The ADBF travels on a segment of the original Erie & Kalamazoo Railroad Line that began operations in 1836, making this one of the very first railroads west of the Allegheny Mountains. Along the way, you’ll travel through the rich farmland of Southeastern Michigan, which is thought to have been, in prehistoric times, the bottom of an ancient lake we now call Lake Erie.

The ADBF serves several industries but is noted for its grain elevator traffic and ethynol related products.  The Detroit Connecting has heavy industrial customers south of Milwaukee Jct.  The Lapeer Industrial serves local industry.  Both the Charlotte Southern and the A&B operate dinner trains.  The Jackson and Lansing (known as the JAIL line) serves a steel facility in Holt, as well as about a dozen other industries along its line and in the Lansing terminal area.

REFERENCES

https://www.abrailroad.com/

http://www.michiganrailroads.com/adrian-blissfield-group

Rock the the lake shore

When most people think of a lake shore of ocean shore we think of flat and sand. If you think of a natural lake we then think of grass and reed all the way into the lake. But a lot of shores are rocky and not very bare feet friendly.

Here we made a rock shore with a boat house on top of a pier. Use can use rocks to build up a shore around the pier you want. In this photo we used 2015 and 2017 BNO rocks. You should use the rock color that fits the area you are modeling.

ROCK ON THE LAKE

Rocks are the perfect complement to a lake installation in your scene. They can be used to build up devotement (backfill), for break water, and to line a cascading waterfall, or to serve as the foundation for the lake. One of the easiest ways to incorporate rocks in your scene is to select larger, more attractive pieces and strategically place them around lake to serve as lake accents. This will give your lake texture, interesting variations in height, and a more natural look.

Rocks can beautify your scene and are easy to place, can provide utility, and are versatile. With various colors and textures, rocks can transform the look of the lake and add a little accent to the scene to spice up your property and give it a dazzling touch. Placing rocks on your lake has a ton of benefits and can be a very easy process. It requires practically no preparation and can save you a ton of time and money. If properly placed and maintained, rocks on your lake can last for a very long time, and are very easy to maintain. To obtain a visually stunning effect, you can place rocks of different colors and textures, say, light grey rocks on a darker-multitoned scene by your lake. You can also adjust the rock by placing larger, flat rocks to adjust different parts of the lake to create a heightening effect.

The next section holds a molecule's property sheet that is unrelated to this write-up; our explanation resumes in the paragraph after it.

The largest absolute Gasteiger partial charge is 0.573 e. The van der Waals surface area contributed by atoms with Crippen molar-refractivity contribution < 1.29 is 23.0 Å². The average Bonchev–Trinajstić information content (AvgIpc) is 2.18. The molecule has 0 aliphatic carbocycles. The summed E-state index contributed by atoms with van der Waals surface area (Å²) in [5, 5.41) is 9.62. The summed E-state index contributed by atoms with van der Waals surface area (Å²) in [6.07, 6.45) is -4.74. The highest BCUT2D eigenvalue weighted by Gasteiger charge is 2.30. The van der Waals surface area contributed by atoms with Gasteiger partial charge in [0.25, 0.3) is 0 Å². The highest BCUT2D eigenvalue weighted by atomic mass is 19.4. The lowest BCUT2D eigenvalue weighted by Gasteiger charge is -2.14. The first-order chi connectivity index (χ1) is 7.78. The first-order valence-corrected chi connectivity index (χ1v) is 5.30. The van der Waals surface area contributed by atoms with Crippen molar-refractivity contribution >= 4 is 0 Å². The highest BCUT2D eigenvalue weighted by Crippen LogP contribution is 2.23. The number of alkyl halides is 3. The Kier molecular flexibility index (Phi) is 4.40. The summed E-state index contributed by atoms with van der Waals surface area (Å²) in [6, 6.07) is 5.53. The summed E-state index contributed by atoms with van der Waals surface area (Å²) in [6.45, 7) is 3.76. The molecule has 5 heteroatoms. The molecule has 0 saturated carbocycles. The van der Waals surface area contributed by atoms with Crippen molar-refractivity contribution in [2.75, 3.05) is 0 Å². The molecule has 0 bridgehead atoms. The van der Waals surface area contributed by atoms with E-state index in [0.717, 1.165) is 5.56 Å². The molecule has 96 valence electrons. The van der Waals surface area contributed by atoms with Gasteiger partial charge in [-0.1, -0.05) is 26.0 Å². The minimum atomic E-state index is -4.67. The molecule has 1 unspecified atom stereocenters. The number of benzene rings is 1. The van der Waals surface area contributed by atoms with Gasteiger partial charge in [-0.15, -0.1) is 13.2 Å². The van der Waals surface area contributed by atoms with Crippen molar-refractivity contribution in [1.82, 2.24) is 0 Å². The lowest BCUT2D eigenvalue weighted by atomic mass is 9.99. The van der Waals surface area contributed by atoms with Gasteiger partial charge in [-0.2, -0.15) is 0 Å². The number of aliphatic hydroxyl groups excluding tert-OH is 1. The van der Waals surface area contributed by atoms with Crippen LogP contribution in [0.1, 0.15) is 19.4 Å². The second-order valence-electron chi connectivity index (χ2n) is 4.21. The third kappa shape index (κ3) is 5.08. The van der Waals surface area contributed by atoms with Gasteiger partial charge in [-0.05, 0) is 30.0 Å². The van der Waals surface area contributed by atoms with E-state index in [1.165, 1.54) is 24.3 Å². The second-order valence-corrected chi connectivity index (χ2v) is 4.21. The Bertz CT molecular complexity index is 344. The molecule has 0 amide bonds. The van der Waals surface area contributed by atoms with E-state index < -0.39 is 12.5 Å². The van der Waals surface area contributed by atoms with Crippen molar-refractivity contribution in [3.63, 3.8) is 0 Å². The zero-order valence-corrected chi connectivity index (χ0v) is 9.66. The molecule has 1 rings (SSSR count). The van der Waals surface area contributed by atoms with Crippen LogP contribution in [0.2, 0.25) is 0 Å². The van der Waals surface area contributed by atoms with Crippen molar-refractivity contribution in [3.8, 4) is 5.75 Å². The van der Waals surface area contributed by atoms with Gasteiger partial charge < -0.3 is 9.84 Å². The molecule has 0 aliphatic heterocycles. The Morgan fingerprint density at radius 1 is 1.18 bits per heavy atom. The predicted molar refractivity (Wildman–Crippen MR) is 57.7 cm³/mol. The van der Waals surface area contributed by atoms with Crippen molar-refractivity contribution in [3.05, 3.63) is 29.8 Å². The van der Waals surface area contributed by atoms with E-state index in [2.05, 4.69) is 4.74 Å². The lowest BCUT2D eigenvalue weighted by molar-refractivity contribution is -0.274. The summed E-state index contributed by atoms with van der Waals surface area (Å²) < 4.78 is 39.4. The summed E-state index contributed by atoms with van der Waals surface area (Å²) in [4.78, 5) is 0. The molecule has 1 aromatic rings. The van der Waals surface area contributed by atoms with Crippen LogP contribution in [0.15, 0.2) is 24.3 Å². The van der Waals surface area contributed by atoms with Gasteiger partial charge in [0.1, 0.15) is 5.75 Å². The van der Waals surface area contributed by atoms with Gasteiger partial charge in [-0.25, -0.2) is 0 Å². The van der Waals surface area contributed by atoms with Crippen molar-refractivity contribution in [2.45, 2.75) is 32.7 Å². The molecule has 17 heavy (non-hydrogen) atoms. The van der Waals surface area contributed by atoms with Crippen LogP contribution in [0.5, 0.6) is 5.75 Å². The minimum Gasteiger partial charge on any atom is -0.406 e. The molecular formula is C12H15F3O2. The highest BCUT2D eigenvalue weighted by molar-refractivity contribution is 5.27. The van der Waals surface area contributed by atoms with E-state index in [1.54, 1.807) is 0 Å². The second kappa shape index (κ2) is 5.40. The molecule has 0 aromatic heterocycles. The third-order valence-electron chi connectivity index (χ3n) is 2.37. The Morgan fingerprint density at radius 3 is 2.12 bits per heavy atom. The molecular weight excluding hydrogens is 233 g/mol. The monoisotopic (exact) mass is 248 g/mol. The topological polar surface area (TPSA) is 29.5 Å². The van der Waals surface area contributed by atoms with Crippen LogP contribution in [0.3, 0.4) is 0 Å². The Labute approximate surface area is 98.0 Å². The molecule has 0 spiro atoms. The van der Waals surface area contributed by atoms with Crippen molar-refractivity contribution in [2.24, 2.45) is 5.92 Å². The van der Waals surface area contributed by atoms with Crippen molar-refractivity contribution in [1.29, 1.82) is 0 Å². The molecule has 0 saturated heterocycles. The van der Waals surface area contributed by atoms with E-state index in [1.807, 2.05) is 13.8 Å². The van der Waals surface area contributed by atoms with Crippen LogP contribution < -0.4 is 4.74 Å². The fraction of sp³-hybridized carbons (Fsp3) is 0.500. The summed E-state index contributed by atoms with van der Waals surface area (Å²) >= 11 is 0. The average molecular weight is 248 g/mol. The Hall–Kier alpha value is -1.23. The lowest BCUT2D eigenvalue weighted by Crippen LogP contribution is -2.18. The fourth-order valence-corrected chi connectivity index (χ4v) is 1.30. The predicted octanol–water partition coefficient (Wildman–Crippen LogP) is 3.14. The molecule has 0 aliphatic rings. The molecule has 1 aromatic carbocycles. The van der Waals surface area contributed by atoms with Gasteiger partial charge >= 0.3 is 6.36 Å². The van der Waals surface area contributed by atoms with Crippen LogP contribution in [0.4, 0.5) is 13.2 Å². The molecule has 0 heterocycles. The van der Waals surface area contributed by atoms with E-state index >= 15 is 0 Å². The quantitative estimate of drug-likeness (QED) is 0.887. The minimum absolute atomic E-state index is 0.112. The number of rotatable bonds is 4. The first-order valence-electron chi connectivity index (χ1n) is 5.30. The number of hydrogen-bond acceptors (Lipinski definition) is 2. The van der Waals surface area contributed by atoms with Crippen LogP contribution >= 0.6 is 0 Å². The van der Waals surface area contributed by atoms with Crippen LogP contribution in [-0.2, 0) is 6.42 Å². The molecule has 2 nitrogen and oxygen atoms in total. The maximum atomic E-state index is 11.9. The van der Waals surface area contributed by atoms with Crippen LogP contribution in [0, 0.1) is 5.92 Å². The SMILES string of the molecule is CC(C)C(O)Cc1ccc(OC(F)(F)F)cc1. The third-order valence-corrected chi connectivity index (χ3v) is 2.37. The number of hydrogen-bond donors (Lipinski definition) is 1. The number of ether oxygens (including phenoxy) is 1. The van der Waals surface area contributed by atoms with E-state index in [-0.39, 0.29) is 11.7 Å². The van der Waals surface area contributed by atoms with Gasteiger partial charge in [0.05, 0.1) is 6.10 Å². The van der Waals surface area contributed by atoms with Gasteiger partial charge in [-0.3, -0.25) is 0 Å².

Placing rocks on the lake can prevent erosion. Erosion can destroy all of the hard work that you have put into your scene. The shore which is exposed can be stripped away by water, wind, and traffic. If your topsoil is not protected or cannot absorb water effectively, it leaves an ugly bed of land underneath. In order to prevent having to spend money on solving a foundational issue, you will want to control erosion. Luckily, you can prevent this by placing rocks by the lake in your scene. A layer of river rock on a steep grade can hold in place the soil and prevent runoff, in turn preventing erosion. Rocks are low-maintenance, and they don’t break down like mulch or wooden landscape features. They are cheap (although delivery may be expensive) and do not have to be replaced. Rocks are fire-proof and helps reduce the fire risk in your scene to some extent, and generally bring natural beauty to your scene.

Wash with a bridge

So in this scene we have a Arizona wash the have a bridge. The bridge is from Campbell Scale Model kit 305, Howe Truss Bridge Kit.

So the base is made from plaster with a brick form to give it the brick look. Don’t forget if you us a periocular look on one pier or wall. You need to keep that look the same on the abutments.

So below on the ground we used a mix of 11003 High Desert Sand & Gravel with 1284 Smooth Stone and some foliage. The larger rock nest next to the abutments are 1305 Northern Pacific Gray Model Railroad rocks. The rocks to the left of the pier is some rock from the 1285 Smooth stones and 201 BNO Rail Yard rocks.

Small Downtown scene

In the this photo we have a down town scene next to the tracks.

This would be in the 1940’s – 1950’s. So this town choose to place a street next to the track but not touching. They placed rock between the track and the street to keep traffic from crashing in to trains.

The ground is not seen much but can be seen around the building is some brown with darker areas. Nest to the track is covered with foliage but not allowed to grow to high.

You should use something close to the color of natural are you are modeling. Then add some foliage and some rocks.

Now the track ballast is Empire builder so we can assume that it is somewhere from New York to Chicago to Los Angeles route.

So you should not always use the rock that match’s the local color in your scene. But in this scene we just used large Empire Builder rock.

Nature is messy and we surprise your with the weird color combos that are found in the same small area.